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Recognizing Real Evil

Dave Gordon - Monday, 28 January, 2008
From National Post
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 James Bond returns, back in her majesty's secret service with the "Quantum of Solace," now in production.
But the baddies this time aren't Cold War Russians, or moustache-twisting billionaire megalomaniacs.

French actor Mathieu Amalric, who plays villain Dominic Greene in the new movie, says that he's decided his character ought to be inspired by real life villains.

"That's maybe what is horrible about today," Amalric said http://news.yahoo.com/s/ap/20080124/ap_en_mo/movies_bond_film
in a recent interview. "We can't guess who the villains are. The villains are invisible."

For a fleeting moment, I had thought he'd touched on some poignancy about the villains who live amongst us, perhaps subtly referencing the "banality of evil" that Hannah Arendt had written about when analyzing Adolf Eichmann's otherwise ordinary, trivial life, stained by his wickedness.

I had thought Amalric might be channeling those "next door neighbour" type of criminals, the invisible kind who live in suburbia with the white picket fences but keep a body buried in the backyard.
But it wasn't to be. Amalric said he modeled his character to some extent on former British Prime Minister Tony Blair and French President Nicolas Sarkozy.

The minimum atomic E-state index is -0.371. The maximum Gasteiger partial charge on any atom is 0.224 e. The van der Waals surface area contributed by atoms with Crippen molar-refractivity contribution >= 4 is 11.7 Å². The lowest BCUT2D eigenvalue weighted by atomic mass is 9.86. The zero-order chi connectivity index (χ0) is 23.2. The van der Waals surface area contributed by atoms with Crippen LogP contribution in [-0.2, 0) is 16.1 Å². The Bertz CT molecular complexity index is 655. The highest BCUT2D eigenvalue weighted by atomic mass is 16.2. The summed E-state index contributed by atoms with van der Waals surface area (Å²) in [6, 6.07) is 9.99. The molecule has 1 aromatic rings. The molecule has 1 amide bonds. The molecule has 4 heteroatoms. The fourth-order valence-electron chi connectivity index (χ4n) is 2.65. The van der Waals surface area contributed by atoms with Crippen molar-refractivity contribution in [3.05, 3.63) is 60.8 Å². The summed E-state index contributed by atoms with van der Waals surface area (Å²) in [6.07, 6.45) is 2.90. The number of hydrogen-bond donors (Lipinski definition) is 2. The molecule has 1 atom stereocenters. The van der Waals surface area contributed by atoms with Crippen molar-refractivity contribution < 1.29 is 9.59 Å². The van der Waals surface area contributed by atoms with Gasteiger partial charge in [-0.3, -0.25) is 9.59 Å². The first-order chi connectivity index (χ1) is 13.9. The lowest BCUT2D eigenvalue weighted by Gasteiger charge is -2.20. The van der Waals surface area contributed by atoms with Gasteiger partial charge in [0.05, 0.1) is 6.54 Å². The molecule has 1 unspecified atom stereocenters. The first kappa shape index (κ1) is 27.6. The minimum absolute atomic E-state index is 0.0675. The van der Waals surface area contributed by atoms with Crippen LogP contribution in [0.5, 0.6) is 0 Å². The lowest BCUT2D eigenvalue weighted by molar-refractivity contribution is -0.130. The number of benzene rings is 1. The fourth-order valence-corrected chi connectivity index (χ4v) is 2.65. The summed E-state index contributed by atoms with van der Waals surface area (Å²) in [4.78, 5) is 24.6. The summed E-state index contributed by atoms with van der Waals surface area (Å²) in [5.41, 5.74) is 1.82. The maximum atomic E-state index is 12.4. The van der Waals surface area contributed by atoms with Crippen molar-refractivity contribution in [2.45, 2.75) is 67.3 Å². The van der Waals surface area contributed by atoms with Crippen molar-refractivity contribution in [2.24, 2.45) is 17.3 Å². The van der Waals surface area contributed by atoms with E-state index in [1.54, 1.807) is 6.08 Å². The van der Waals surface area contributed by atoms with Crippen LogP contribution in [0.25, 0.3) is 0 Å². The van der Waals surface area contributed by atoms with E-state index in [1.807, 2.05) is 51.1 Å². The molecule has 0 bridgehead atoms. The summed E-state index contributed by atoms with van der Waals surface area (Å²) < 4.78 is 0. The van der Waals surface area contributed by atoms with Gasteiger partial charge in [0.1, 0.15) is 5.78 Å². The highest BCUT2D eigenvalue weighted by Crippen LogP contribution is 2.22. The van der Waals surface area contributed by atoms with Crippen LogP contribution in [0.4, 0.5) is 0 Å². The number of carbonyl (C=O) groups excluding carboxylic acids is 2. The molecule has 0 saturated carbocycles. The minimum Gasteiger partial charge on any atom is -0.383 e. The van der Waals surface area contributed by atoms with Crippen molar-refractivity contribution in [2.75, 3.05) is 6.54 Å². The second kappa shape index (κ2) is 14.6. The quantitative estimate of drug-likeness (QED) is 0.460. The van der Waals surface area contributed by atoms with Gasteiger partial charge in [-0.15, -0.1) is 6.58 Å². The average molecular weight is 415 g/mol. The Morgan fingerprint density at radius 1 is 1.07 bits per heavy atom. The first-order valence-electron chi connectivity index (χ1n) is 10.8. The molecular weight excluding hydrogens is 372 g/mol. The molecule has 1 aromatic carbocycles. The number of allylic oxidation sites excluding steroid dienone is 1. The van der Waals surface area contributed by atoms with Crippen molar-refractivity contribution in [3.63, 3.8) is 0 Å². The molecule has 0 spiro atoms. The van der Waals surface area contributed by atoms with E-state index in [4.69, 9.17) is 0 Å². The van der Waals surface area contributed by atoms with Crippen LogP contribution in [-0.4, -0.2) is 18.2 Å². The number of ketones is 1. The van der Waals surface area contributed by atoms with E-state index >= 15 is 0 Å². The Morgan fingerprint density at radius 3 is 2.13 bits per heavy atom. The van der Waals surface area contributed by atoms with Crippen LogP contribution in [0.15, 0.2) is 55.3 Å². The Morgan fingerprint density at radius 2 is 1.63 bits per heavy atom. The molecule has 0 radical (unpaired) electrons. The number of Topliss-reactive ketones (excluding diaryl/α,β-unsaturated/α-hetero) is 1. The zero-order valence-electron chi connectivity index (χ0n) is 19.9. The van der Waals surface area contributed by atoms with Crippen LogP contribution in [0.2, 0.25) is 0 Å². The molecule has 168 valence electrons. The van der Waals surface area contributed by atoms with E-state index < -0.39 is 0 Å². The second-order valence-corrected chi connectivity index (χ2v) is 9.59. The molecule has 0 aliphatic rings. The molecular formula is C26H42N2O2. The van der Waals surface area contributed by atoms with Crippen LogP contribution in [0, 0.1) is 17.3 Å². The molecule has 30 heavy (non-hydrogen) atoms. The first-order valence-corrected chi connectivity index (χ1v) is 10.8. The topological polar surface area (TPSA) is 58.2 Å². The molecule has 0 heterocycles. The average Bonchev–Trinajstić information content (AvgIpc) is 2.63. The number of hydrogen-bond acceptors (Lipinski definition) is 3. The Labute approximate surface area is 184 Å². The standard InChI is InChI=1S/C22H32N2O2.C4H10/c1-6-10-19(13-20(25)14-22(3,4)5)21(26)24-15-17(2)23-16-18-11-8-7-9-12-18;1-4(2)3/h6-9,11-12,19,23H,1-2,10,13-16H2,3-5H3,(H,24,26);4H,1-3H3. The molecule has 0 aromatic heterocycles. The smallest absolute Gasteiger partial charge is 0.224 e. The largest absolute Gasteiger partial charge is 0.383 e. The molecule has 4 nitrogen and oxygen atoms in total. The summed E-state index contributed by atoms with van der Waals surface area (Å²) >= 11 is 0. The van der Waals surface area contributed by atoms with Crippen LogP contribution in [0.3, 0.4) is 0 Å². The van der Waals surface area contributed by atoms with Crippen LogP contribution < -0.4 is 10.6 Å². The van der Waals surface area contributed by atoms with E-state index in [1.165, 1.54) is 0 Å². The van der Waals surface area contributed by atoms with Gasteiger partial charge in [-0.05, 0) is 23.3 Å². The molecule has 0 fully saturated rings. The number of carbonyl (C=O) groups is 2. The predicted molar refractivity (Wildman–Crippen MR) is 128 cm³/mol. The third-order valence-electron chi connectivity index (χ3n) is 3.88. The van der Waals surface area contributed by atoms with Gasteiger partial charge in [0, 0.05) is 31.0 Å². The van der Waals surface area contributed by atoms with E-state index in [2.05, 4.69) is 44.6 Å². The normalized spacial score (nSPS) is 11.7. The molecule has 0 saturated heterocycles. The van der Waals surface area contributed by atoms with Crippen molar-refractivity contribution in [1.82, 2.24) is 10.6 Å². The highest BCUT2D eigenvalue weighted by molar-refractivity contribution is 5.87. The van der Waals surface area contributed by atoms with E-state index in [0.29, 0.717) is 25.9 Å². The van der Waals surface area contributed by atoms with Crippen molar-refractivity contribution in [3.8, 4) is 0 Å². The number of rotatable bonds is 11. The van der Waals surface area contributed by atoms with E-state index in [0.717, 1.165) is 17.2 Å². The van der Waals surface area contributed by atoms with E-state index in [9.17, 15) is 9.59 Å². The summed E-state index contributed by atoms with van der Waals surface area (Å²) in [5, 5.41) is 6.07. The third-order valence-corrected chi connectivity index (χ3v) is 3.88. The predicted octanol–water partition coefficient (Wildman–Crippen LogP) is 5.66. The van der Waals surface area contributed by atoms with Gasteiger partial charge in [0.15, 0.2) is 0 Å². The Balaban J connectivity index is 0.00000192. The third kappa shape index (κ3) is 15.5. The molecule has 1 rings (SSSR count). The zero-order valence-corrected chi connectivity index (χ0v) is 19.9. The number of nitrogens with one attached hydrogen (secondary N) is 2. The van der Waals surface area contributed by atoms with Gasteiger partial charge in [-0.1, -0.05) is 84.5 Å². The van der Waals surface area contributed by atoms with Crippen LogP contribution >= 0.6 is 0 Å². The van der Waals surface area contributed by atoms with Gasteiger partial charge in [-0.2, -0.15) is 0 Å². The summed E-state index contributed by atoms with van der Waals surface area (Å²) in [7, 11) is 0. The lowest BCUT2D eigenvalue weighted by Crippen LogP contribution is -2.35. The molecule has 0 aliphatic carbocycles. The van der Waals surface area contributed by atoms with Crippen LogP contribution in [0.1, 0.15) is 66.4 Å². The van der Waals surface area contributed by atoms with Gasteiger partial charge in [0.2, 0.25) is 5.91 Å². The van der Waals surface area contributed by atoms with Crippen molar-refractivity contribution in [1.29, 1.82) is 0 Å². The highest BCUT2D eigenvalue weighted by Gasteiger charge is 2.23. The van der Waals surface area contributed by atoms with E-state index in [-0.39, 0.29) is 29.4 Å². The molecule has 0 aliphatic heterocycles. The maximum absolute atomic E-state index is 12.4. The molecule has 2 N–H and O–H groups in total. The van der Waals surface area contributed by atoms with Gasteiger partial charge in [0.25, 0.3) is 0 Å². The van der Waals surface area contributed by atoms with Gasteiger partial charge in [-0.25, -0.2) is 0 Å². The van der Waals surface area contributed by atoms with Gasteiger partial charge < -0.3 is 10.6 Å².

That's right Ė Mr. Amalric believes freedom-loving Blair and Sarkozy are these "invisible" villains.

"I've been taking details, the smile of Tony Blair, the craziness of Sarkozy, he's the worst villain we've ever had," he said.

Who is "we"? Does he mean it self-referentially about his country and countrymen? If yes, it's curious that he could not think up a French leader more perceived as malevolent than Sarkozy Ė who was democratically elected, just nine months in power. The French are in pretty good shape, then. I guess throughout all of those bloodthirsty clan wars in recent centuries, the Guillotine beheadings they were the inventors of, the odd colonial butchery, and Nazi collaborators, there was nary a French villain amongst them.

Or does he mean the "worst villain we've ever had" in the world? Surely not. That'd mean Mr. Amalric was stupid, incapable of remembering names like Hitler, Ahmadinejad, Pol Pot, Stain, and Mao.  

I half-expect this to be one of those misunderstandings like the Will Smith brouhaha last month http://www.cnn.com/2007/SHOWBIZ/Movies/12/25/people.willsmith.ap/ where an actor's words are opportunistically pulled out of context in an interview for shock value. Smith, as some may recall, made a stray and innocuous comment about Hiterlerian evil, which was turned on its head by the reporter.

So how could Sarkozy be so villainous in Amalric's eyes? Could it be because Sarkozy Ė who understands the threats of terrorism - is the only French leader to have not turned the French flag into a white flag?  http://www.albinoblacksheep.com/text/france.html

This is another example of the Achilles Heel of the Left: the inability to recognize evil, nor want to fight it.

At least I can be comforted to know that in the movie, James Bond will inevitably, and stylishly, beat out this pseudo-villain, who to be sure won't be making an appearance in a sequel.


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